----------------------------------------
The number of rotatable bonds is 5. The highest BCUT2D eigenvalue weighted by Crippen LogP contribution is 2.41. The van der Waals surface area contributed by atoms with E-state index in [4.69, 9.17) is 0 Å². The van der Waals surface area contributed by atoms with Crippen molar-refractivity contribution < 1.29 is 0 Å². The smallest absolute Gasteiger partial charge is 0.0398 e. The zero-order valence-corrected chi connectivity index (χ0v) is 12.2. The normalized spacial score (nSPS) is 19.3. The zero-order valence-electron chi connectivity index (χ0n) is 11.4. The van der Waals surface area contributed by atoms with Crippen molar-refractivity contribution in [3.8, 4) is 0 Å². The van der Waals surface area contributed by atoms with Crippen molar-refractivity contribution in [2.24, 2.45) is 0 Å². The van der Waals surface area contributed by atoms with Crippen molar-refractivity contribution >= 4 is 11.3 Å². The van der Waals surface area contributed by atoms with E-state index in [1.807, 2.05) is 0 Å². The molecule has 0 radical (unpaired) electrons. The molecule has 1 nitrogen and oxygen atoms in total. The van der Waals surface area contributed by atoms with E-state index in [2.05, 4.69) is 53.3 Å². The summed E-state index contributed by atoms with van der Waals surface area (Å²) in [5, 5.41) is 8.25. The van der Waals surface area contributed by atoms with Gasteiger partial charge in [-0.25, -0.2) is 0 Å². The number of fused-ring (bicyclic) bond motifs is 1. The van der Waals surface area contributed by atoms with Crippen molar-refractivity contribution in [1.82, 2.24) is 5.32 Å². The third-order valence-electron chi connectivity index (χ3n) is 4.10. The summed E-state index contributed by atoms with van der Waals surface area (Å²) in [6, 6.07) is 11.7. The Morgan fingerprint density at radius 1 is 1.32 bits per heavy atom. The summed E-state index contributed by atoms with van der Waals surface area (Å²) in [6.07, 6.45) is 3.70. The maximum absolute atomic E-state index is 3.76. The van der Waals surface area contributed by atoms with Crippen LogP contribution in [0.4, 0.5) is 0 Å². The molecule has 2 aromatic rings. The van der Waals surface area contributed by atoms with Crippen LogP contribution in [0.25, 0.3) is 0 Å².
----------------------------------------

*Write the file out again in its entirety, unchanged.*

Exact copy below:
The number of rotatable bonds is 5. The highest BCUT2D eigenvalue weighted by Crippen LogP contribution is 2.41. The van der Waals surface area contributed by atoms with E-state index in [4.69, 9.17) is 0 Å². The van der Waals surface area contributed by atoms with Crippen molar-refractivity contribution < 1.29 is 0 Å². The smallest absolute Gasteiger partial charge is 0.0398 e. The zero-order valence-corrected chi connectivity index (χ0v) is 12.2. The normalized spacial score (nSPS) is 19.3. The zero-order valence-electron chi connectivity index (χ0n) is 11.4. The van der Waals surface area contributed by atoms with Crippen molar-refractivity contribution in [3.8, 4) is 0 Å². The van der Waals surface area contributed by atoms with Crippen molar-refractivity contribution in [2.24, 2.45) is 0 Å². The van der Waals surface area contributed by atoms with Crippen molar-refractivity contribution >= 4 is 11.3 Å². The van der Waals surface area contributed by atoms with E-state index in [1.807, 2.05) is 0 Å². The molecule has 0 radical (unpaired) electrons. The molecule has 1 nitrogen and oxygen atoms in total. The van der Waals surface area contributed by atoms with E-state index in [2.05, 4.69) is 53.3 Å². The summed E-state index contributed by atoms with van der Waals surface area (Å²) in [5, 5.41) is 8.25. The van der Waals surface area contributed by atoms with Gasteiger partial charge in [-0.25, -0.2) is 0 Å². The number of fused-ring (bicyclic) bond motifs is 1. The van der Waals surface area contributed by atoms with Crippen molar-refractivity contribution in [1.82, 2.24) is 5.32 Å². The third-order valence-electron chi connectivity index (χ3n) is 4.10. The summed E-state index contributed by atoms with van der Waals surface area (Å²) in [6, 6.07) is 11.7. The Morgan fingerprint density at radius 1 is 1.32 bits per heavy atom. The summed E-state index contributed by atoms with van der Waals surface area (Å²) in [6.07, 6.45) is 3.70. The maximum absolute atomic E-state index is 3.76. The van der Waals surface area contributed by atoms with Crippen LogP contribution in [0.4, 0.5) is 0 Å². The molecule has 2 aromatic rings. The van der Waals surface area contributed by atoms with Crippen LogP contribution in [0.25, 0.3) is 0 Å².